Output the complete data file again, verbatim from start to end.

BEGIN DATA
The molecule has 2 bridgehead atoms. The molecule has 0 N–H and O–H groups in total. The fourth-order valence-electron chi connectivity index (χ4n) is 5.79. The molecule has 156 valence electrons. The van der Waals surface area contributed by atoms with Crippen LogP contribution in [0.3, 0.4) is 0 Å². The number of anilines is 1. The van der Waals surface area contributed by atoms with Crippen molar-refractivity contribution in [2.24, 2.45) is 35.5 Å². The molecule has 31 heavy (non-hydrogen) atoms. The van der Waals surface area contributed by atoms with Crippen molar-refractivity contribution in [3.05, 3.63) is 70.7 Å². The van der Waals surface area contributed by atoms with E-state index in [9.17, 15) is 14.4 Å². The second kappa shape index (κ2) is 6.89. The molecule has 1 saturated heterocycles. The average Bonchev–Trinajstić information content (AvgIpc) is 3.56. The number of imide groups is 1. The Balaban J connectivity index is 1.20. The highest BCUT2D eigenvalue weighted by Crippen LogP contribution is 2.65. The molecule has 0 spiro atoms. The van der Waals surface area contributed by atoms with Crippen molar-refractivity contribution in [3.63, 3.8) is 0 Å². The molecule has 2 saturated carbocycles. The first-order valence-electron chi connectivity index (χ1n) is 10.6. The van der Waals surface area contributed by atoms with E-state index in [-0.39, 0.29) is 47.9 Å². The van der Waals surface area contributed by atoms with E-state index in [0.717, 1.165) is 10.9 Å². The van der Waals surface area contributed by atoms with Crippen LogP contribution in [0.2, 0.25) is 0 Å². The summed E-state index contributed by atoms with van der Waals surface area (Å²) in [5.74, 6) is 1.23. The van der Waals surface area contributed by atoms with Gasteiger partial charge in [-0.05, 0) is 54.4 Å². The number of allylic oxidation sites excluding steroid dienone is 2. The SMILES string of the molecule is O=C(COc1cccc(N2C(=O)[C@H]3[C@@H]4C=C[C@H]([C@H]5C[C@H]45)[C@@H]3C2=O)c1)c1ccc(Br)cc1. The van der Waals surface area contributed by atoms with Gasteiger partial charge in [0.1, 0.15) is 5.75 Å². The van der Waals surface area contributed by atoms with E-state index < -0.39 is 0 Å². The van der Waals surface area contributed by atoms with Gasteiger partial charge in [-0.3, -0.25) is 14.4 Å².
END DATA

The molecule has 2 bridgehead atoms. The molecule has 0 N–H and O–H groups in total. The fourth-order valence-electron chi connectivity index (χ4n) is 5.79. The molecule has 156 valence electrons. The van der Waals surface area contributed by atoms with Crippen LogP contribution in [0.3, 0.4) is 0 Å². The number of anilines is 1. The van der Waals surface area contributed by atoms with Crippen molar-refractivity contribution in [2.24, 2.45) is 35.5 Å². The molecule has 31 heavy (non-hydrogen) atoms. The van der Waals surface area contributed by atoms with Crippen molar-refractivity contribution in [3.05, 3.63) is 70.7 Å². The van der Waals surface area contributed by atoms with E-state index in [9.17, 15) is 14.4 Å². The second kappa shape index (κ2) is 6.89. The molecule has 1 saturated heterocycles. The average Bonchev–Trinajstić information content (AvgIpc) is 3.56. The number of imide groups is 1. The Balaban J connectivity index is 1.20. The highest BCUT2D eigenvalue weighted by Crippen LogP contribution is 2.65. The molecule has 0 spiro atoms. The van der Waals surface area contributed by atoms with Crippen molar-refractivity contribution in [3.63, 3.8) is 0 Å². The molecule has 2 saturated carbocycles. The first-order valence-electron chi connectivity index (χ1n) is 10.6. The van der Waals surface area contributed by atoms with E-state index in [-0.39, 0.29) is 47.9 Å². The van der Waals surface area contributed by atoms with E-state index in [0.717, 1.165) is 10.9 Å². The van der Waals surface area contributed by atoms with Crippen LogP contribution in [0.2, 0.25) is 0 Å². The summed E-state index contributed by atoms with van der Waals surface area (Å²) in [5.74, 6) is 1.23. The van der Waals surface area contributed by atoms with Gasteiger partial charge in [-0.05, 0) is 54.4 Å². The number of allylic oxidation sites excluding steroid dienone is 2. The SMILES string of the molecule is O=C(COc1cccc(N2C(=O)[C@H]3[C@@H]4C=C[C@H]([C@H]5C[C@H]45)[C@@H]3C2=O)c1)c1ccc(Br)cc1. The van der Waals surface area contributed by atoms with Gasteiger partial charge in [0.1, 0.15) is 5.75 Å². The van der Waals surface area contributed by atoms with E-state index < -0.39 is 0 Å². The van der Waals surface area contributed by atoms with Gasteiger partial charge in [-0.3, -0.25) is 14.4 Å².